S TRONGER TOGE THER , 50 YEARS AND COUNT I NG Have a Plan! And Other Advice from Former YLS Chair Ruben Chapa By Kaitlin King
I sat down with Ruben Chapa, a former YLS Chair, to hear how the practice of law has changed since he began practicing, to see why joining the YLS/ CBA is important, and to ask him for advice for young lawyers. Ruben currently works with the U.S. Department of Labor Office of the Solicitor as ERISA counsel. He has been with the Solicitor’s office for over two decades. He has been a leader in the American Bar Association, Chicago Bar Association, Chicago Bar Foundation, and the Hispanic Lawyer’s Association of Illinois. The interview has been edited for brevity and clarity. Why did you join the CBA/YLS at the start of your legal career? “I saw aTED talk that reaffirmed my belief that I was fortunate to come across people who helped me develop personally and professionally. The talk helped me recog- nize that some of that is based on the ideas of paranoia and pronoia. Before the TED talk, I had never heard of the term pronoia. Pronoia is when people are intentionally there to help you. Upon reflection, I think some of the situations I was put in was because of who I surrounded myself with and the people I was exposed to. Those people helped move me forward. Your question about how I became involved in the CBA/YLS is in line with that idea. One of the people I first started practicing with, the head of the law firm, encouraged me to become a member of the CBA. Once I was a member, I became involved in the Social Security Disability Law Committee, because at that time, that was what I was practicing. At some point, I decided I wanted to switch my practice area, and the firm I was at was not interested in expanding into that practice area. So, I went to DePaul’s law library, my alma matter, and looked in three ring binders for job opportunities and found one I was interested in. I was told that out
Pictured: YLS Chair Ruben Chapa, 2001-02, and YLS Chair William Oberts, 2007-08
of 800 applicants, only five or six received jobs. I was fortunate enough to get one of those positions. I don’t know if there were certain people behind the scenes to help promote me. One of my current colleagues at the Department of Labor was a member of the CBA Board of Managers, and she knew that I was in the CBA and attending other events. She brought me into the Board of Managers in front of the YLS Chair and told the Chair I was an active member and go-getter and asked the YLS Chair if she could find something for me to do. Of course, the Chair said she would be happy to find something for me to do. The next year I was put into the position of a Special Projects Coordinator. I found value both in terms of camaraderie, as well as in terms of substantive knowledge, in the YLS. That’s what helped me push forward in the CBA.” Do you think you would have joined the CBA if you didn’t have that part- ner to push you to be a member? “I’d probably say that I would not have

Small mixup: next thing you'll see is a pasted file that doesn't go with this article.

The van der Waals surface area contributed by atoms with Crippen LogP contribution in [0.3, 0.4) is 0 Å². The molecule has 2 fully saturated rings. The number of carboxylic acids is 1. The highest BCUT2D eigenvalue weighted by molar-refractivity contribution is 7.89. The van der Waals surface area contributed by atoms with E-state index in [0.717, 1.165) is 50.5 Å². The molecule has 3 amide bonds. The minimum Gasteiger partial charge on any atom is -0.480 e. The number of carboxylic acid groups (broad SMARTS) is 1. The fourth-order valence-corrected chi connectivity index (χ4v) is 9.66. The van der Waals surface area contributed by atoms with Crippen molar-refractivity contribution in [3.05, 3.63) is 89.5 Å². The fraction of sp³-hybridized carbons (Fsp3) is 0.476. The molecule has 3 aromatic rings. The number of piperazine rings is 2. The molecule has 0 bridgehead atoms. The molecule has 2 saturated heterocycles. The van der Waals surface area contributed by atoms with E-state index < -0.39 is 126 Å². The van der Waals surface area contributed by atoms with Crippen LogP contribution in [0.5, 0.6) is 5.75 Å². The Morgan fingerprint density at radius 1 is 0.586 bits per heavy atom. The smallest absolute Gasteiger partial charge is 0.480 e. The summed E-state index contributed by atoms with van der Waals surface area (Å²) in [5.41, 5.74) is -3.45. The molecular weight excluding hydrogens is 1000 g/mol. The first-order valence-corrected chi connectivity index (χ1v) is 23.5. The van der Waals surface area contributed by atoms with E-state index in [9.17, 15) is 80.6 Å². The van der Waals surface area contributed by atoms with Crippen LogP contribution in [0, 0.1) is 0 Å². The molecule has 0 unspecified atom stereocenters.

joined the CBA, because at that time you looked at a number of different options. But, given that the partner actually paid my way, that encouraged me to become a member. When I switched to public service, I had to pay my own way. That is a disincentive, and that is why a lot of people end up dropping off. I think that the partner’s encouragement and the fact that he paid my way initially helped me to see the value and really did encourage me to remain a CBA member to this day, 25-plus years later.” You talked about being presented with many opportunities within the YLS. Can you highlight some of those? “In general, one thing attorneys don’t have a great deal of is management experience. Our practice is not really geared towards managing. I wanted to be a manager in my office; I thought that was important. I thought being involved in a leadership role through the CBA helped me understand how to manage and how to lead people.